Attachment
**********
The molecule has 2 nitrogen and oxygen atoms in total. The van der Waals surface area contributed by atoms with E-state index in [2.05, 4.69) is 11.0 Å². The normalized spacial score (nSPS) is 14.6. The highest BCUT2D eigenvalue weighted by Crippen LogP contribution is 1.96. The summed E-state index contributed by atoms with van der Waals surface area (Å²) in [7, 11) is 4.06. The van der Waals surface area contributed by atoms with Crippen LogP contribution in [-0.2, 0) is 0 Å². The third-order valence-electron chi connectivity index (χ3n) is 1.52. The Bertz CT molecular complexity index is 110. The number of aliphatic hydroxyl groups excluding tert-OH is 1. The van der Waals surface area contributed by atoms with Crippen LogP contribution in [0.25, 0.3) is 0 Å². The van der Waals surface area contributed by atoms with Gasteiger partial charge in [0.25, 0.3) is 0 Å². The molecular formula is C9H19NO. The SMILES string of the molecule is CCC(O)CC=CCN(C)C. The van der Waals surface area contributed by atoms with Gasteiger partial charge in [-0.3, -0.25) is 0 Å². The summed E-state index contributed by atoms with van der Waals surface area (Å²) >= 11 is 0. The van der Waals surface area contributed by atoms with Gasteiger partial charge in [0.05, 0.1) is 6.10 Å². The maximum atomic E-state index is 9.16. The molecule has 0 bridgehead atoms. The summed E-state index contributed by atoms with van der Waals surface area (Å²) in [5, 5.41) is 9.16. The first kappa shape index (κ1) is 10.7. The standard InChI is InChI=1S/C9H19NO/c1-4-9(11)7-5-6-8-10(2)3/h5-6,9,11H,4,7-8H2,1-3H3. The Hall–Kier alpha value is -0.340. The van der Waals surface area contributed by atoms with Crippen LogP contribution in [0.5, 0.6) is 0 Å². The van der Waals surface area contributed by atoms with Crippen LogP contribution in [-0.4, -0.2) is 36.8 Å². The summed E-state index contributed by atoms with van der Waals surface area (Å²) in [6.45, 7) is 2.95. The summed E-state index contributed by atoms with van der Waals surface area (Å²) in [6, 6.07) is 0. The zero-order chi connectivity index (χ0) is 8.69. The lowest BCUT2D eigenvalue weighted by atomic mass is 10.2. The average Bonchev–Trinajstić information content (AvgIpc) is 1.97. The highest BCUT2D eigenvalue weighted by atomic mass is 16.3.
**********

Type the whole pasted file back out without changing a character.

The molecule has 2 nitrogen and oxygen atoms in total. The van der Waals surface area contributed by atoms with E-state index in [2.05, 4.69) is 11.0 Å². The normalized spacial score (nSPS) is 14.6. The highest BCUT2D eigenvalue weighted by Crippen LogP contribution is 1.96. The summed E-state index contributed by atoms with van der Waals surface area (Å²) in [7, 11) is 4.06. The van der Waals surface area contributed by atoms with Crippen LogP contribution in [-0.2, 0) is 0 Å². The third-order valence-electron chi connectivity index (χ3n) is 1.52. The Bertz CT molecular complexity index is 110. The number of aliphatic hydroxyl groups excluding tert-OH is 1. The van der Waals surface area contributed by atoms with Crippen LogP contribution in [0.25, 0.3) is 0 Å². The van der Waals surface area contributed by atoms with Gasteiger partial charge in [0.25, 0.3) is 0 Å². The molecular formula is C9H19NO. The SMILES string of the molecule is CCC(O)CC=CCN(C)C. The van der Waals surface area contributed by atoms with Gasteiger partial charge in [-0.3, -0.25) is 0 Å². The summed E-state index contributed by atoms with van der Waals surface area (Å²) >= 11 is 0. The van der Waals surface area contributed by atoms with Gasteiger partial charge in [0.05, 0.1) is 6.10 Å². The maximum atomic E-state index is 9.16. The molecule has 0 bridgehead atoms. The summed E-state index contributed by atoms with van der Waals surface area (Å²) in [5, 5.41) is 9.16. The first kappa shape index (κ1) is 10.7. The standard InChI is InChI=1S/C9H19NO/c1-4-9(11)7-5-6-8-10(2)3/h5-6,9,11H,4,7-8H2,1-3H3. The Hall–Kier alpha value is -0.340. The van der Waals surface area contributed by atoms with Crippen LogP contribution in [0.5, 0.6) is 0 Å². The van der Waals surface area contributed by atoms with Crippen LogP contribution in [-0.4, -0.2) is 36.8 Å². The summed E-state index contributed by atoms with van der Waals surface area (Å²) in [6.45, 7) is 2.95. The summed E-state index contributed by atoms with van der Waals surface area (Å²) in [6, 6.07) is 0. The zero-order chi connectivity index (χ0) is 8.69. The lowest BCUT2D eigenvalue weighted by atomic mass is 10.2. The average Bonchev–Trinajstić information content (AvgIpc) is 1.97. The highest BCUT2D eigenvalue weighted by atomic mass is 16.3.